The relative lack of growth of the lower jaw prenatally also makes birth easier, since a prominent bony chin at the time of birth would be a considerable problem in passage through the birth canal. Many a young dentist, acutely aware of the orthodontic problems that can arise later because of skeletal mandibular deficiency, has been shocked to discover how incredibly mandibular deficient his or her own newborn is and has required reassurance that this is a perfectly normal and indeed desirable phenomenon. Postnatally, the mandible grows more than the other facial structures and gradually catches up, producing the eventual adult proportions.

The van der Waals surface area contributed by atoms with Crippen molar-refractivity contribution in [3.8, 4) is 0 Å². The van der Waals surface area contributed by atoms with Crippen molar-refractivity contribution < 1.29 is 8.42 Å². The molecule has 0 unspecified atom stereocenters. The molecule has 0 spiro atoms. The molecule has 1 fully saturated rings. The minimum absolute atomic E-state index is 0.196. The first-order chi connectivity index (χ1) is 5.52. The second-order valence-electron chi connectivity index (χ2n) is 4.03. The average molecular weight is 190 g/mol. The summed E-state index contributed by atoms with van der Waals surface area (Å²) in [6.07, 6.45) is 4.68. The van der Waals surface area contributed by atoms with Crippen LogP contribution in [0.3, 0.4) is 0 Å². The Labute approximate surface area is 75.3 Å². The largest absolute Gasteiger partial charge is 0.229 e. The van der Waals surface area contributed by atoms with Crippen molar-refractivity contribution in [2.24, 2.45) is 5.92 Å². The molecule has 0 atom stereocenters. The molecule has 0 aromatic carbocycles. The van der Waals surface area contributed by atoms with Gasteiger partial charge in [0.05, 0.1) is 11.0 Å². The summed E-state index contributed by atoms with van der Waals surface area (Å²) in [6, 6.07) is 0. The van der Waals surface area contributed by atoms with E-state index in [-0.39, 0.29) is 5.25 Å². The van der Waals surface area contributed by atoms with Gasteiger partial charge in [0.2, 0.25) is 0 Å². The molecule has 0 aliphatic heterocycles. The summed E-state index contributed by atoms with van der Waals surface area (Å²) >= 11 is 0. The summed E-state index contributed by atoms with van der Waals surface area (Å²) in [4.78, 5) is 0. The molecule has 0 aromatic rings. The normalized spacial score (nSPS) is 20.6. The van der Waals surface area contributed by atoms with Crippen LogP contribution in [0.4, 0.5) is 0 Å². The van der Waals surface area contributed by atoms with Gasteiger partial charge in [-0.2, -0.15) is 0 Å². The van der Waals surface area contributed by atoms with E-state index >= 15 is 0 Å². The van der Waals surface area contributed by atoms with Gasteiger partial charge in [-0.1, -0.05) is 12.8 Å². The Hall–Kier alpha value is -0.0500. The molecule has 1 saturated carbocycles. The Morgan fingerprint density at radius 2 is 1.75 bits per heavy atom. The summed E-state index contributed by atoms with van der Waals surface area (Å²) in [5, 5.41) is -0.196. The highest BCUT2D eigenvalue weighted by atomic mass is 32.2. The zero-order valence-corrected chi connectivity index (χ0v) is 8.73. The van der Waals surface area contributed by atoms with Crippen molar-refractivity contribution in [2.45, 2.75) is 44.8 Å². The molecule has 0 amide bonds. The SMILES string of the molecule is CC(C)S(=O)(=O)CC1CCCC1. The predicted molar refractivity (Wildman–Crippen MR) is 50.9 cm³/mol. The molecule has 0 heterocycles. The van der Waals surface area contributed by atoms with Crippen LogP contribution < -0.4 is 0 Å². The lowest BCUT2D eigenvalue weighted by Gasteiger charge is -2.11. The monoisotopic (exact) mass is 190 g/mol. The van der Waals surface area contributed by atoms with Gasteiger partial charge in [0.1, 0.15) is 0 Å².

Despite the physical adaptations that facilitate it, birth is a traumatic process. In the best of circumstances, being thrust into the world requires a dramatic set of physiologic adaptations. For a short period, growth ceases and often there is a small decrease in weight during the first 7 to 10 days of life. Such an interruption in growth produces a physical effect in skeletal tissues that are forming at the time because the orderly sequence of calcification is disturbed. The result is a noticeable line across both bones and teeth that are forming at the time. However, bones are not visible and are remodeled to such an extent that any lines caused by the growth arrest at birth would soon be covered over at any rate.